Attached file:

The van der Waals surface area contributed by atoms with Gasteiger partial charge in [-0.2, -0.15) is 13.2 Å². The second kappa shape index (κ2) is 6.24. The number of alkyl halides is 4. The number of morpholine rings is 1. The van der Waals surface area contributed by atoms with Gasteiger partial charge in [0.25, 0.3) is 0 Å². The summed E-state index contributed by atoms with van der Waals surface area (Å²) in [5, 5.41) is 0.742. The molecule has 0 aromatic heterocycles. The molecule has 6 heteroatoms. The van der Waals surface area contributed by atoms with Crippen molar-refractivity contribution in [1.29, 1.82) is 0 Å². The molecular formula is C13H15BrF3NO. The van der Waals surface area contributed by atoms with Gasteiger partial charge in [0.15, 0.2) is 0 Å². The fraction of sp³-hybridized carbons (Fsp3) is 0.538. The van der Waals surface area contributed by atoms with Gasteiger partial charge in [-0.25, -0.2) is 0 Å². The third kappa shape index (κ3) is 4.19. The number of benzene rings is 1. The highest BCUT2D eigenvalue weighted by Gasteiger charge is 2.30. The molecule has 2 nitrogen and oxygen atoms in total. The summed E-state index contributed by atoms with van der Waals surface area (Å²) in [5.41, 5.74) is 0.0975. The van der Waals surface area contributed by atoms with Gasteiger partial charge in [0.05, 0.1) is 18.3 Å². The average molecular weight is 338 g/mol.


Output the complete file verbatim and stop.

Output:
The van der Waals surface area contributed by atoms with Gasteiger partial charge in [-0.2, -0.15) is 13.2 Å². The second kappa shape index (κ2) is 6.24. The number of alkyl halides is 4. The number of morpholine rings is 1. The van der Waals surface area contributed by atoms with Gasteiger partial charge in [0.25, 0.3) is 0 Å². The summed E-state index contributed by atoms with van der Waals surface area (Å²) in [5, 5.41) is 0.742. The molecule has 0 aromatic heterocycles. The molecule has 6 heteroatoms. The van der Waals surface area contributed by atoms with Crippen molar-refractivity contribution in [1.29, 1.82) is 0 Å². The molecular formula is C13H15BrF3NO. The van der Waals surface area contributed by atoms with Gasteiger partial charge in [0.15, 0.2) is 0 Å². The fraction of sp³-hybridized carbons (Fsp3) is 0.538. The van der Waals surface area contributed by atoms with Gasteiger partial charge in [-0.25, -0.2) is 0 Å². The third kappa shape index (κ3) is 4.19. The number of benzene rings is 1. The highest BCUT2D eigenvalue weighted by Gasteiger charge is 2.30. The molecule has 2 nitrogen and oxygen atoms in total. The summed E-state index contributed by atoms with van der Waals surface area (Å²) in [5.41, 5.74) is 0.0975. The van der Waals surface area contributed by atoms with Gasteiger partial charge in [0.05, 0.1) is 18.3 Å². The average molecular weight is 338 g/mol.